Powe never once wavered in his dream to play for Ole Miss and attended Hargrave Military Academy and took correspondence courses in an attempt to make grades. But the NCAA invalidated most of that work and Powe started a two-year journey to become a Rebel. He could have attended a junior college, but chose the more difficult path, a decision he does not regret.
That long journey, in fact, has fueled his desire even on the hottest days of summer, when he pushed through the end of every workout.
“It comes up when I don’t feel like going very hard today or when we get to this drill and I’m out of gas,” Powe said. “I always find myself pushing. When we get to conditioning and the time is 18 seconds but I know I can make it in 16, I get a little wind and I find myself saying, ‘Naw, you got to make it in 16, you’ve got to be the best.’
“I use those things out there to keep me motivated.”
He needed plenty of motivation to get his weight down to a reasonable level. He was 384 pounds when he first practiced with the Rebels three years ago, and carrying all that weight slowed him down. He dropped below 350 last year and started to show some of that promise. He finished with 12 tackles for loss, eighth in the SEC, and three sacks with 10 starts at tackle.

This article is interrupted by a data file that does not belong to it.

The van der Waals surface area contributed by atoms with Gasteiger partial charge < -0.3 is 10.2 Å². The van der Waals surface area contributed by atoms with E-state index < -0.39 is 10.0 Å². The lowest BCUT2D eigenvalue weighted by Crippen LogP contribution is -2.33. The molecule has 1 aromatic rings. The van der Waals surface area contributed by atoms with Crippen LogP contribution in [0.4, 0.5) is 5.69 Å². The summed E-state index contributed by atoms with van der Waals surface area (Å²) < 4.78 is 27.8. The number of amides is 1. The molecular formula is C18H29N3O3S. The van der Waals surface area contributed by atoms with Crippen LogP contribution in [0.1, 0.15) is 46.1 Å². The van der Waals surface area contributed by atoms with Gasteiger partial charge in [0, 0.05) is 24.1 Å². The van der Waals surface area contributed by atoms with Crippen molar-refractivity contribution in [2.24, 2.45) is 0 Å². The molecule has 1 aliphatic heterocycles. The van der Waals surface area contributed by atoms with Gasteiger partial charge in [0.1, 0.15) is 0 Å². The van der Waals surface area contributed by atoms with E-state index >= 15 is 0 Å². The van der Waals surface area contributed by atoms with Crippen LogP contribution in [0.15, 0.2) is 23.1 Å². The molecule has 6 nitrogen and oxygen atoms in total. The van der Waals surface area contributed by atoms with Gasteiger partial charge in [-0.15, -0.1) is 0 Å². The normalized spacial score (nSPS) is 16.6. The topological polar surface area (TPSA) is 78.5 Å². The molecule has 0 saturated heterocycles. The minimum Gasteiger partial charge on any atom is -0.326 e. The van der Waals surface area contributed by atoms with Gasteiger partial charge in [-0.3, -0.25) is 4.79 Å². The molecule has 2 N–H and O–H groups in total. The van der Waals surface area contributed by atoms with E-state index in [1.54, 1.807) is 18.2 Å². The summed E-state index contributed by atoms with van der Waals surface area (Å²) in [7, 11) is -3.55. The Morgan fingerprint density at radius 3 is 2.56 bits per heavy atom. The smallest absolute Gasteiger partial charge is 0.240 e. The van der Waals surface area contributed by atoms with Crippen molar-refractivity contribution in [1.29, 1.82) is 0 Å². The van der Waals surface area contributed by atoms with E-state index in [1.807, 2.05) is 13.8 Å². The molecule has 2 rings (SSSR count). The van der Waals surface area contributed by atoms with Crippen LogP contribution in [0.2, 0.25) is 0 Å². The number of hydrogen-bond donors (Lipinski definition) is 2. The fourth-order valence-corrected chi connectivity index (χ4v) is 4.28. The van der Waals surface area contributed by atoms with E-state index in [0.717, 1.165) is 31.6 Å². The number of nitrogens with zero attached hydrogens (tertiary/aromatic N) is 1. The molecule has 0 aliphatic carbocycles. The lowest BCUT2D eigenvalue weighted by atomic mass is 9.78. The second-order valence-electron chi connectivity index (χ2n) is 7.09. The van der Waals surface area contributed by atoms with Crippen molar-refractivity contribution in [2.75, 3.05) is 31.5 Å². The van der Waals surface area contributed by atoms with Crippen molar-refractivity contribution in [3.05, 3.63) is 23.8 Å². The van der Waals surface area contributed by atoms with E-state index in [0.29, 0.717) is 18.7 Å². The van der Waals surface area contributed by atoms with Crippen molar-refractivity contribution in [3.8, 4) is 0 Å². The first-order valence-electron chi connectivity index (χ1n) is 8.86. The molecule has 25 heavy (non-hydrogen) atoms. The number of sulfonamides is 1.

He had enough success that it fed an offseason workout frenzy, and Powe 2.0 is something to behold on the practice field. Consider the time he ran down Jesse Grandy, the Rebels’ fastest player, on a reverse during spring practice.
“It wasn’t shocking because last fall I actually saw Powe run down Devin Thomas in the open field,” running back Brandon Bolden said of another of the team’s fastest sprinters.
“He just ran him down,” Bolden said. “He horsecollared him, but it was the fact that Powe went from a three-point stance, turned around and went and caught Devin. I’ve seen Powe do some amazing things. I’ve been hit by Powe. Powe just doesn’t cease to amaze me.”
What’s it like to get hit by Powe?
“You ever been in a car wreck?” Bolden asked. “It’s quite similar to a car wreck.”
“Without question, where he came from academically just to get into school, the distance, the perseverance just to say, ‘I want to be here, I want to make it,’” Nutt said. “I was worried about him just making it academically. But man, not any more. His name doesn’t show up on lists, the professors like him. He’s come 1,000 miles. Now he’s one of our leaders.”